Got post-heart attack blues? Start exercising and stop smoking

Washington: Smokers, you may want to start exercising and kick that habit if you are suffering from depression after a heart attack as a new study suggests so.

Depression is almost three times more common in people who have had a heart attack than in those who haven’t, said Manuela Abreu, a psychiatrist at the University of Lisbon, Portugal, adding that cardiac rehabilitation with aerobic exercise can reduce depressive symptoms and improve cardiovascular fitness.

Patients who are depressed after a heart attack have a two-fold risk of having another heart attack or dying compared to those who are not depressed, added David Nanchen of University of Lausanne, Switzerland.

The study found that at one year, 27 percent of heart attack patients had persistent or new depression and 11percent had improved depression. Patients with depression were less frequently married, had more diabetes, and were more frequently smokers than those without depression.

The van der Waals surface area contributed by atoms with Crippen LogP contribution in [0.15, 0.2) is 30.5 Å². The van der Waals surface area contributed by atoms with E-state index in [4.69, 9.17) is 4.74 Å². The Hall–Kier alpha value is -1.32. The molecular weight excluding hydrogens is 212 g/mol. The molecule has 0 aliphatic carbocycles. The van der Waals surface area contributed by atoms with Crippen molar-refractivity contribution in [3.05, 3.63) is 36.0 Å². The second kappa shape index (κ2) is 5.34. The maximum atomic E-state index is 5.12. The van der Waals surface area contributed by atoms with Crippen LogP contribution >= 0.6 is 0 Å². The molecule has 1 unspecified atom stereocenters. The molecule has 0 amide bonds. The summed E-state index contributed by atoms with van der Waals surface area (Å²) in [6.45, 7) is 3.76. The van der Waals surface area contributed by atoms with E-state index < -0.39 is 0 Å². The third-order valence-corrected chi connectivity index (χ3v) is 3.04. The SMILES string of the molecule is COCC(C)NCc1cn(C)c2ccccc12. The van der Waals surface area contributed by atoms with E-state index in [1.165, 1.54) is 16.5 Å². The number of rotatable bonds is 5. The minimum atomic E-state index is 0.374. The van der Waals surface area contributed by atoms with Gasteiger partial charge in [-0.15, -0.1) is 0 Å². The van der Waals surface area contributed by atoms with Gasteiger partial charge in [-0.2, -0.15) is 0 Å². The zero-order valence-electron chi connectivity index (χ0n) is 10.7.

At one year, smoking cessation had the strongest association with improvement of depression with a 2.3 greater chance of improving depression in quitters compared to those who continued smoking. Depressed patients who had higher physical activity at the beginning of the study were also more prone to improve their depression.

Heart attack patients who smoke and are depressed are much more likely to improve their depression if they kick the habit, said Dr Nanchen, adding while the observational study was unable to find an impact of exercise after heart attack on depressive symptoms, researchers did show that patients who were already physically active were more able to improve their depression.

Nanchen noted that they believe that the benefits of exercise after heart attack would be shown in a randomised trial, but such a study is difficult to perform for ethical reasons.

Nanchen advised heart attack patients to discuss smoking cessation with their doctor and to be physically active. “You should do moderate to vigorous aerobic exercise for 30 minutes at least three times a week to be within recommended levels. Make sure you are working hard enough to break out in a sweat,” he said.